In a block 112, diagnostic tool 10 checks the connection between diagnostic tool 10 and printer 26 by reading the LINK status register of Ethernet controller 33 (shown in
When a LINK is detected, in a block 114, diagnostic tool 10 listens in a promiscuous mode for any packets being sent from printer 26 in order to obtain an IP address and a media access control (MAC) address for printer 26. These two addresses give diagnostic tool 10 sufficient information to open a transmission control protocol/internet protocol (TCP/IP) connection with printer 26.
If no packet is received with a predetermined time, in a block 115, diagnostic tool 10 invokes printer 26 to send a packet. Diagnostic tool 10 performs the invocation by sending out an internet group management protocol (IGMP) Group Query Packet. Printer 26 responds to the IGMP Group Query Packet if it has a valid IP address already configured. From the response, diagnostic tool 10 can determine an IP address and a MAC address for printer 26.
Once diagnostic tool 10 has received a packet from printer 26, in a block 116, diagnostic tool 10 stores the obtained MAC address.
In a block 117, diagnostic tool 10 checks to see if the packet received from printer 26 is a dynamic host configuration protocol (DHCP) packet. If the packet is a DHCP packet, this means printer 26 is configured to obtain network settings from a DHCP Server.
If the packet is a DHCP packet, diagnostic tool 10 needs to act as a DHCP Server to assign an IP address to printer 26. In a block 118, diagnostic tool 10 acts as a DHCP server and uses DHCP protocol to assign an IP address to printer 26.
If the packet is not a DHCP packet, in a block 119, diagnostic tool 10 decodes the packet and checks to see if the packet contains a valid IP address and a valid MAC address that can be used to create a TCP/IP session. If the packet does not have a valid IP address, diagnostic block repeats block 114.
If the packet does have a valid IP address, in a block 120, diagnostic tool 10 assigns an IP address to diagnostic tool 10 that has the exact same upper 24 bits as the IP address of printer 26 and has a lower 8 bits that differ from the lower 8 bits of the IP address of printer 26 by the value “1”. This will allow diagnostic tool 10 to communicate with printer 26 regardless of the Subnet Mask or Gateway settings of printer 26.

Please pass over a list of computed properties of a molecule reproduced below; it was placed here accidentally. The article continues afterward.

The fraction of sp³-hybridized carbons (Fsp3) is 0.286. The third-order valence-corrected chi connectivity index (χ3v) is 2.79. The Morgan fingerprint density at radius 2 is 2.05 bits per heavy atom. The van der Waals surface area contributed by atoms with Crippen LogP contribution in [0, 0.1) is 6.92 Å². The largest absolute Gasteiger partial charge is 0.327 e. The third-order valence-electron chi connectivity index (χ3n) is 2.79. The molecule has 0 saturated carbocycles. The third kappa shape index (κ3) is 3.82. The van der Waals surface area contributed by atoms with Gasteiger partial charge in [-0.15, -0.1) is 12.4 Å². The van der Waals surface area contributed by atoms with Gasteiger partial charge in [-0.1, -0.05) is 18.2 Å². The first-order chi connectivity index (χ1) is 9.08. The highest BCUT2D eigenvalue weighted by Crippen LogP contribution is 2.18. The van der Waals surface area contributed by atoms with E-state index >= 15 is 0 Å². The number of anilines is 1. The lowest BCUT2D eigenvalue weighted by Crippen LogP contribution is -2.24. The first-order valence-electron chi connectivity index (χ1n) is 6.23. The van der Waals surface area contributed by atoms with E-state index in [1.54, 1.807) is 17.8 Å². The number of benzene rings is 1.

In a block 121, diagnostic tool 10 verifies that a TCP/IP connection can be established by sending an address resolution protocol (ARP) request to printer 26. If no ARP response is returned by printer 26, in a block 122, diagnostic tool exits the test indicating to the user a test failure has occurred.
If in block 121, an ARP response is returned by printer 26, this means that diagnostic tool 10 and printer 26 can communicate. In a block 123, diagnostic tool notes that device connection, discovery and configuration is complete.
In a block 124, diagnostic tool 10 opens a TCP/IP connection with printer 26. In a block 125, diagnostic tool 10 sends a test file to printer 26 using TCP/IP protocols. In a block 126, diagnostic tool 10 closes the TCP/IP connection with printer 26. In a block 127, the test is complete.
The foregoing discussion discloses and describes merely exemplary methods and embodiments of the present invention. As will be understood by those familiar with the art, the invention may be embodied in other specific forms without departing from the spirit or essential characteristics thereof. Accordingly, the disclosure of the present invention is intended to be illustrative, but not limiting, of the scope of the invention, which is set forth in the following claims.
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|U.S. Classification||714/44, 714/56|
|Cooperative Classification||H04L12/2697, G06F11/2221, H04L43/50, H04L61/2015|
|European Classification||G06F11/22A6, H04L43/50, H04L61/20A1, H04L12/26T|
|Sep 7, 2004||AS||Assignment|
Owner name: HEWLETT-PACKARD DEVELOPMENT COMPANY, L.P., TEXAS
Free format text: ASSIGNMENT OF ASSIGNORS INTEREST;ASSIGNOR:HILLE, DAVID G.;REEL/FRAME:015782/0532
Effective date: 20040901
|Oct 14, 2008||CC||Certificate of correction|
|Sep 23, 2011||FPAY||Fee payment|
Year of fee payment: 4
|Nov 9, 2015||AS||Assignment|
Owner name: HEWLETT PACKARD ENTERPRISE DEVELOPMENT LP, TEXAS
Free format text: ASSIGNMENT OF ASSIGNORS INTEREST;ASSIGNOR:HEWLETT-PACKARD DEVELOPMENT COMPANY, L.P.;REEL/FRAME:037079/0001
Effective date: 20151027
|Dec 29, 2015||FPAY||Fee payment|
Year of fee payment: 8